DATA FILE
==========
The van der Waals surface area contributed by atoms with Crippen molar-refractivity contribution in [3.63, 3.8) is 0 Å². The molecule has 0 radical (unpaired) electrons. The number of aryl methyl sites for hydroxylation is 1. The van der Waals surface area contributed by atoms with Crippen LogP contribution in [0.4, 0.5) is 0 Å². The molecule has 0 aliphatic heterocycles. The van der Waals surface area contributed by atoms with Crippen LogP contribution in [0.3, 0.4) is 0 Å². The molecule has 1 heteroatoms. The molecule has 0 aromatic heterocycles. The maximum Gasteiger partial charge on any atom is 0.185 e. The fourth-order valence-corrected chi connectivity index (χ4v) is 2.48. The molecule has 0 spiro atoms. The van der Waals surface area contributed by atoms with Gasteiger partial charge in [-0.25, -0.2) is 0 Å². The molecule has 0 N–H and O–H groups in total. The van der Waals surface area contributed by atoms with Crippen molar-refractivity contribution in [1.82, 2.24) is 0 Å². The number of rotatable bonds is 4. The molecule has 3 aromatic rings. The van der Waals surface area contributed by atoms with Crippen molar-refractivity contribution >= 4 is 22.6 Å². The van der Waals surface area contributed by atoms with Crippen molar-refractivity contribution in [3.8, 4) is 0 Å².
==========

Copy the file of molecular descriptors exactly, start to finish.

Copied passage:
The van der Waals surface area contributed by atoms with Crippen molar-refractivity contribution in [3.63, 3.8) is 0 Å². The molecule has 0 radical (unpaired) electrons. The number of aryl methyl sites for hydroxylation is 1. The van der Waals surface area contributed by atoms with Crippen LogP contribution in [0.4, 0.5) is 0 Å². The molecule has 0 aliphatic heterocycles. The van der Waals surface area contributed by atoms with Crippen LogP contribution in [0.3, 0.4) is 0 Å². The molecule has 1 heteroatoms. The molecule has 0 aromatic heterocycles. The maximum Gasteiger partial charge on any atom is 0.185 e. The fourth-order valence-corrected chi connectivity index (χ4v) is 2.48. The molecule has 0 spiro atoms. The van der Waals surface area contributed by atoms with Gasteiger partial charge in [-0.25, -0.2) is 0 Å². The molecule has 0 N–H and O–H groups in total. The van der Waals surface area contributed by atoms with Crippen molar-refractivity contribution in [1.82, 2.24) is 0 Å². The number of rotatable bonds is 4. The molecule has 3 aromatic rings. The van der Waals surface area contributed by atoms with Crippen molar-refractivity contribution >= 4 is 22.6 Å². The van der Waals surface area contributed by atoms with Crippen molar-refractivity contribution in [3.8, 4) is 0 Å².